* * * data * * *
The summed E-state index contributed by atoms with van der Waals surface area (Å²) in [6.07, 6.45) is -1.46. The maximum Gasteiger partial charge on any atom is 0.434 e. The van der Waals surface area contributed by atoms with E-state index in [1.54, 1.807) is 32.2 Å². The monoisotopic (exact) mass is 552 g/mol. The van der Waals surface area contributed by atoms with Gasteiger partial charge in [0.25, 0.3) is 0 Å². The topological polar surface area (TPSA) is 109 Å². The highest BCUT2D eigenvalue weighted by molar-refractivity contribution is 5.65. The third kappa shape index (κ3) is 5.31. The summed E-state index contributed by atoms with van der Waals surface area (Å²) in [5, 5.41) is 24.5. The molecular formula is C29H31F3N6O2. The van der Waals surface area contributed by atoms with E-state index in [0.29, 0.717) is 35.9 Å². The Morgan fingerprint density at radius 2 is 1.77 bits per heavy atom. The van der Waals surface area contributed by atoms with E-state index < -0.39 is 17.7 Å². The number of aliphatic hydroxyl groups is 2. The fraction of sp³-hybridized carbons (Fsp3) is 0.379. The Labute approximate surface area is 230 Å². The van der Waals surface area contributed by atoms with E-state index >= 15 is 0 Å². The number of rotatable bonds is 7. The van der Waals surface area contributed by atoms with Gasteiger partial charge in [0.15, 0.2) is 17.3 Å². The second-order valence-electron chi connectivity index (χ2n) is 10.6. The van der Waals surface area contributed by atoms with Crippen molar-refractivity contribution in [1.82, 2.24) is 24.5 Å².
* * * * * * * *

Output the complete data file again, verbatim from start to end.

The summed E-state index contributed by atoms with van der Waals surface area (Å²) in [6.07, 6.45) is -1.46. The maximum Gasteiger partial charge on any atom is 0.434 e. The van der Waals surface area contributed by atoms with E-state index in [1.54, 1.807) is 32.2 Å². The monoisotopic (exact) mass is 552 g/mol. The van der Waals surface area contributed by atoms with Gasteiger partial charge in [0.25, 0.3) is 0 Å². The topological polar surface area (TPSA) is 109 Å². The highest BCUT2D eigenvalue weighted by molar-refractivity contribution is 5.65. The third kappa shape index (κ3) is 5.31. The summed E-state index contributed by atoms with van der Waals surface area (Å²) in [5, 5.41) is 24.5. The molecular formula is C29H31F3N6O2. The van der Waals surface area contributed by atoms with E-state index in [0.29, 0.717) is 35.9 Å². The Morgan fingerprint density at radius 2 is 1.77 bits per heavy atom. The van der Waals surface area contributed by atoms with E-state index < -0.39 is 17.7 Å². The number of aliphatic hydroxyl groups is 2. The fraction of sp³-hybridized carbons (Fsp3) is 0.379. The Labute approximate surface area is 230 Å². The van der Waals surface area contributed by atoms with E-state index >= 15 is 0 Å². The number of rotatable bonds is 7. The van der Waals surface area contributed by atoms with Gasteiger partial charge in [0.15, 0.2) is 17.3 Å². The second-order valence-electron chi connectivity index (χ2n) is 10.6. The van der Waals surface area contributed by atoms with Crippen molar-refractivity contribution in [1.82, 2.24) is 24.5 Å².